Women! Pah!

Victor Meldrew Michael Buerk says that women have too much power in society, citing the increasing influence of women at the BBC.
Hmm. Let’s just do a quick headcount of all the female presidents and prime ministers around the world. And also the female company directors (increasing, but still a minority). Yes, more products, policies and thinking are geared towards the needs and wants of women, but I don’t feel like an "unemployable sperm-donor making the house look untidy" yet (although Hels might think otherwise).
EDIT: Buerk "bonkers" according to Anna Ford.

3 Replies to “Women! Pah!”

  1. He lives in telly land, which is different from our world.

    I really could go on about this for along time, but will restrict myself to two observations:

    a) BBC3 is currently showing a programme about what happens when Mums go away and leave Dads looking aftr the children. In my world, this is a non-event. Even though my mother was the classic stay-at-home Mum, I was often cared for by my father or my grandfather, who both knew perfectly well how to look after children. My partner often looked after his children, and I see this as being the norm for very many people not especially motivated by right-on-ness, feminism, New Manishness. It’s just the reality of ‘normal’ lives. As is the fact that many decisions in the domestic sphere have traditionally been made by women; it’s only belatedly that this has been understood by companies and the State. If I was running a company I would want to maximise the number of those decisions made in my favour because it would improve my profitability. Not dissimilar arguments also apply to the State.

    b) Buerk wants to define everyone by function or genre. I don’t want sperm donors, anonymous or otherwise. I want to be in a loving relationship with a man (because that’s my preference, I have no problem with other people’s preference), I want to enjoy the company of the diverse selection of male people I call my friends and relatives.

  2. Before criticising it’s a good idea to check what he actually said – no quotations in the post here. It also seems that some “quotations” were invented. He’s said that as a journalist he’s embarrassed at the inaccuracy of some of his fellow journalists:

    “Buerk is currently in dispute with the Radio Times for allegedly misquoting him, but the source of his agitation evidently lies deeper than this.

    While the row has been dominated by his supposed misogyny, his heartfelt opinion that children need both a father and mother has been largely ignored. It is clearly a deeply ingrained view, and its origins lie in his own family background.

    … Buerk’s “rant” is something far more complex and interesting than any insults his critics can throw at him.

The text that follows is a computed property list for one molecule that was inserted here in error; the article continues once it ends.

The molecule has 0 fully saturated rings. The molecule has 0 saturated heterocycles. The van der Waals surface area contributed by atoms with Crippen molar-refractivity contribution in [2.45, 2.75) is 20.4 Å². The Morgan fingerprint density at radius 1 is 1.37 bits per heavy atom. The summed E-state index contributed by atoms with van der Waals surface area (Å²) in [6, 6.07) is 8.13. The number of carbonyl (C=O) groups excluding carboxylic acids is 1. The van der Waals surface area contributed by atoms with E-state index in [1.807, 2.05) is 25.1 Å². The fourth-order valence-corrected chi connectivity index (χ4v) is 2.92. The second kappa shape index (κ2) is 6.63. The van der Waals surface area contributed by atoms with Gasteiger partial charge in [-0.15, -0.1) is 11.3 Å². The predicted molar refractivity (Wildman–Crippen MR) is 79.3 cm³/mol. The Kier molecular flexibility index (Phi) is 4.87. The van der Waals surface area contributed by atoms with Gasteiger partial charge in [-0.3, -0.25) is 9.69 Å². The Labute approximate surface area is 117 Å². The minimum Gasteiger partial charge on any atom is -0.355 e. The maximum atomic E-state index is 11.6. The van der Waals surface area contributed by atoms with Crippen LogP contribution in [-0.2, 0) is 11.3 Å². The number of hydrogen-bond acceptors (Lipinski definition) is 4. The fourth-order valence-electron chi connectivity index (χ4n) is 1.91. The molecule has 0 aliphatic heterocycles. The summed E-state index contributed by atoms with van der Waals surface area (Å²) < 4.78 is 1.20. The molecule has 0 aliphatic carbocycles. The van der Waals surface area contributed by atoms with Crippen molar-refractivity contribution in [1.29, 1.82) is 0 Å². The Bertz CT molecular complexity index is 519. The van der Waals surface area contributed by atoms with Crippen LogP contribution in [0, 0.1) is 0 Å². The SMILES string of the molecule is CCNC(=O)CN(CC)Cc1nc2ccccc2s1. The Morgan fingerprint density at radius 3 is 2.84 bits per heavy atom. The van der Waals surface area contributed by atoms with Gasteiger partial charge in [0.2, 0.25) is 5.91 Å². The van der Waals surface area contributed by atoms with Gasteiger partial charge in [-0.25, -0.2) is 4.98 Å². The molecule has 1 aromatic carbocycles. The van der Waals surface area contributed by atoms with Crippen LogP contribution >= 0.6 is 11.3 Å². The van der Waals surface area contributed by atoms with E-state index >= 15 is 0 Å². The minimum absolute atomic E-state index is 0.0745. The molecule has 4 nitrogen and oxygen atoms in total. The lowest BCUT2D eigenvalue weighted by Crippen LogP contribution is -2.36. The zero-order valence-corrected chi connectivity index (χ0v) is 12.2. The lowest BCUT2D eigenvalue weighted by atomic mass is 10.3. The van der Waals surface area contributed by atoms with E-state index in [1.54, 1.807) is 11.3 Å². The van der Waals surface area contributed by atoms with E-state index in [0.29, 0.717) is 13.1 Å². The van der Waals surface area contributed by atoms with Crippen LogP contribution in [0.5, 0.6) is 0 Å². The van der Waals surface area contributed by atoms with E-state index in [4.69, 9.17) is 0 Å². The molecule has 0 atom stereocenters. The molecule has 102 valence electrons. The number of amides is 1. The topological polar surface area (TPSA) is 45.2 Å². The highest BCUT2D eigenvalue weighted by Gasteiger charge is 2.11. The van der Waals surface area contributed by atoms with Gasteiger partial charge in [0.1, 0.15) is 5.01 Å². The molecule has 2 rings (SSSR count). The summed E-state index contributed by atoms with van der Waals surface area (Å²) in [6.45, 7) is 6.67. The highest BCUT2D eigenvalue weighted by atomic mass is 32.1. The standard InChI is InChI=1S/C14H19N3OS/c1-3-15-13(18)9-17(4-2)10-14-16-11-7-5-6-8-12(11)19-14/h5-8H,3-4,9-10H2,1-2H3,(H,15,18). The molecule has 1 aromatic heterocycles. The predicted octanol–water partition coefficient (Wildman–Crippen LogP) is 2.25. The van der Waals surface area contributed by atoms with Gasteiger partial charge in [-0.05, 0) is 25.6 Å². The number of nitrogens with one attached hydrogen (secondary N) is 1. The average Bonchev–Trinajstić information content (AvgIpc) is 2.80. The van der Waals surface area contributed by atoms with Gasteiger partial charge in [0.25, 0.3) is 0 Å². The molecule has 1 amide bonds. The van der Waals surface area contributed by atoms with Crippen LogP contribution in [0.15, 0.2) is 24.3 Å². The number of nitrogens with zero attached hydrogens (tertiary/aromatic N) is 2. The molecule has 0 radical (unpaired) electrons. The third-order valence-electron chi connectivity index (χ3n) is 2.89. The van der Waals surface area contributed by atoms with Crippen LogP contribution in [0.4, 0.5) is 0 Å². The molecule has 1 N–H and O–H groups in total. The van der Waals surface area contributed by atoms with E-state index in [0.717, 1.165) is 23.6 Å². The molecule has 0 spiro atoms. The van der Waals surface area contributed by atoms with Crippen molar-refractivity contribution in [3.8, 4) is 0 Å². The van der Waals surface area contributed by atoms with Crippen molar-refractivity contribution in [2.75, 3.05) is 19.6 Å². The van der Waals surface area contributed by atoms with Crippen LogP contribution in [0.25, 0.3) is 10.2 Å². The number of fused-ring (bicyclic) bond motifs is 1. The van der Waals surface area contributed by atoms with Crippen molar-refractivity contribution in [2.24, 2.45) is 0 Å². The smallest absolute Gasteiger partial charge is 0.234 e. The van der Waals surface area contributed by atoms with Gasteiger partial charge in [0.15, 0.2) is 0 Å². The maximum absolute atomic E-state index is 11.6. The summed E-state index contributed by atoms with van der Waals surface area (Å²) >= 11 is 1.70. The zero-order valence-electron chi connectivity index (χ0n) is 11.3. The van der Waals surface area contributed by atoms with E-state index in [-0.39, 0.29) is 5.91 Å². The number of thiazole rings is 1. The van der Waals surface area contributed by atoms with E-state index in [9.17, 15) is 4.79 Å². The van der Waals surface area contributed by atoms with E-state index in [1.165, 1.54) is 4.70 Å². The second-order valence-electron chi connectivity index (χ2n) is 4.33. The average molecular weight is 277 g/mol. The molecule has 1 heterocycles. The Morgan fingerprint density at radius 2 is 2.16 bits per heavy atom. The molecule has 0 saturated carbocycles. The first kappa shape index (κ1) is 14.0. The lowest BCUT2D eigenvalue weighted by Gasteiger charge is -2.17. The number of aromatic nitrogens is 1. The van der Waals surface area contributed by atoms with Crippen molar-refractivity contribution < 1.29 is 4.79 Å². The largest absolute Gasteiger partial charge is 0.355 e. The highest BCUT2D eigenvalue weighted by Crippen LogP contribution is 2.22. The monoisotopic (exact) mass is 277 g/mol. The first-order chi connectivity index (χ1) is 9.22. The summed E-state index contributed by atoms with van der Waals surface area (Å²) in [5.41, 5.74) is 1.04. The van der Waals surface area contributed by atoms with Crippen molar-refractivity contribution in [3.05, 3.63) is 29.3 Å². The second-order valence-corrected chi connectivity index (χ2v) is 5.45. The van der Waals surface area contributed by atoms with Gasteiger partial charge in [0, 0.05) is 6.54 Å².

So much for interpretation. But when he opened this can of worms, what did Michael Buerk mean?

    “Well, for a start, I did not say women are taking over the world,” he says. “However,” he adds hastily, “I am not saying that would be a bad thing.

    “What I am saying is that it is women who set the agenda. OK, they don’t have the commanding lights in politics or business – but to some extent they do in the media, where the agenda is set, if not run, by women, for women.

    The television programme, Buerk tells me, is half-flippant, half-serious. “It’s not about just knocking women – it’s about men going through a bit of a crisis. And, to be honest, it’s my wife’s rant as much as mine. She feels even more strongly than I that many young men feel redundant.

    “Either they get in touch with their feminine side, use moisturiser and all that, or they reject it and become badly behaved lads. All at a time when many young women are drinking more, committing more crime and becoming more sexually predatory. Or maybe that is an old man’s fantasy,” he smiles, shrugging.

    he has been a little hurt at the barbed jibes from old friends, particularly Anna Ford.

    “I did e-mail her saying I hadn’t actually said all that had been attributed to me,” he says, “and her response was an e-mail that was even more vitriolic. I was under the impression,” he says rather dolefully, “that we were great mates.”

    Does he feels bitter that Fiona Bruce replaced him as presenter of the 10 O’Clock News in 2002? Definitely not, he says. “She is quite the finest newscaster I know. I have worked with a lot of alpha females – Sue Lawley and Kate Adie. I think women reporters are more hard-working, more committed and more competitive than men. Some are more ruthless.”


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